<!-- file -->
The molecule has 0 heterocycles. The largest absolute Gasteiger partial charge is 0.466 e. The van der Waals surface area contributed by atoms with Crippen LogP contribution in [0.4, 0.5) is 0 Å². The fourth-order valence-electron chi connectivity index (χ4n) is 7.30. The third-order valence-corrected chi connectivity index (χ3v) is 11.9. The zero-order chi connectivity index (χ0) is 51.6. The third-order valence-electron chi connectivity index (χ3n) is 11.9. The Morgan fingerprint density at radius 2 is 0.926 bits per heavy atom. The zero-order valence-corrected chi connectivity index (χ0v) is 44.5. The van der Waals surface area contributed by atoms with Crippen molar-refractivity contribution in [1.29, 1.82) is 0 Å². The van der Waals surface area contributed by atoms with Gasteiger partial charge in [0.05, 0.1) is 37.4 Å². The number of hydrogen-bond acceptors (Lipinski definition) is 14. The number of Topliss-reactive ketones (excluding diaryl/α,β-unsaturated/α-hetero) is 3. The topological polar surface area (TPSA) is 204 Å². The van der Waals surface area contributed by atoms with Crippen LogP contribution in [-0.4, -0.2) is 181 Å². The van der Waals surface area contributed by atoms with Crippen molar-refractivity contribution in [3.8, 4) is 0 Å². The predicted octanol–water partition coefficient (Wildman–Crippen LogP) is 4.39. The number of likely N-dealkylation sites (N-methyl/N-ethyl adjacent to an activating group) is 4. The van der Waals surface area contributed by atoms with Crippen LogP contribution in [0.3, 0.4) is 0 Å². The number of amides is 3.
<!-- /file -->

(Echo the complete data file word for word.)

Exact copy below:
The molecule has 0 heterocycles. The largest absolute Gasteiger partial charge is 0.466 e. The van der Waals surface area contributed by atoms with Crippen LogP contribution in [0.4, 0.5) is 0 Å². The fourth-order valence-electron chi connectivity index (χ4n) is 7.30. The third-order valence-corrected chi connectivity index (χ3v) is 11.9. The zero-order chi connectivity index (χ0) is 51.6. The third-order valence-electron chi connectivity index (χ3n) is 11.9. The Morgan fingerprint density at radius 2 is 0.926 bits per heavy atom. The zero-order valence-corrected chi connectivity index (χ0v) is 44.5. The van der Waals surface area contributed by atoms with Crippen molar-refractivity contribution in [1.29, 1.82) is 0 Å². The van der Waals surface area contributed by atoms with Gasteiger partial charge in [0.05, 0.1) is 37.4 Å². The number of hydrogen-bond acceptors (Lipinski definition) is 14. The number of Topliss-reactive ketones (excluding diaryl/α,β-unsaturated/α-hetero) is 3. The topological polar surface area (TPSA) is 204 Å². The van der Waals surface area contributed by atoms with Crippen LogP contribution in [-0.4, -0.2) is 181 Å². The van der Waals surface area contributed by atoms with Crippen molar-refractivity contribution in [3.8, 4) is 0 Å². The predicted octanol–water partition coefficient (Wildman–Crippen LogP) is 4.39. The number of likely N-dealkylation sites (N-methyl/N-ethyl adjacent to an activating group) is 4. The van der Waals surface area contributed by atoms with Crippen LogP contribution in [0.3, 0.4) is 0 Å². The number of amides is 3.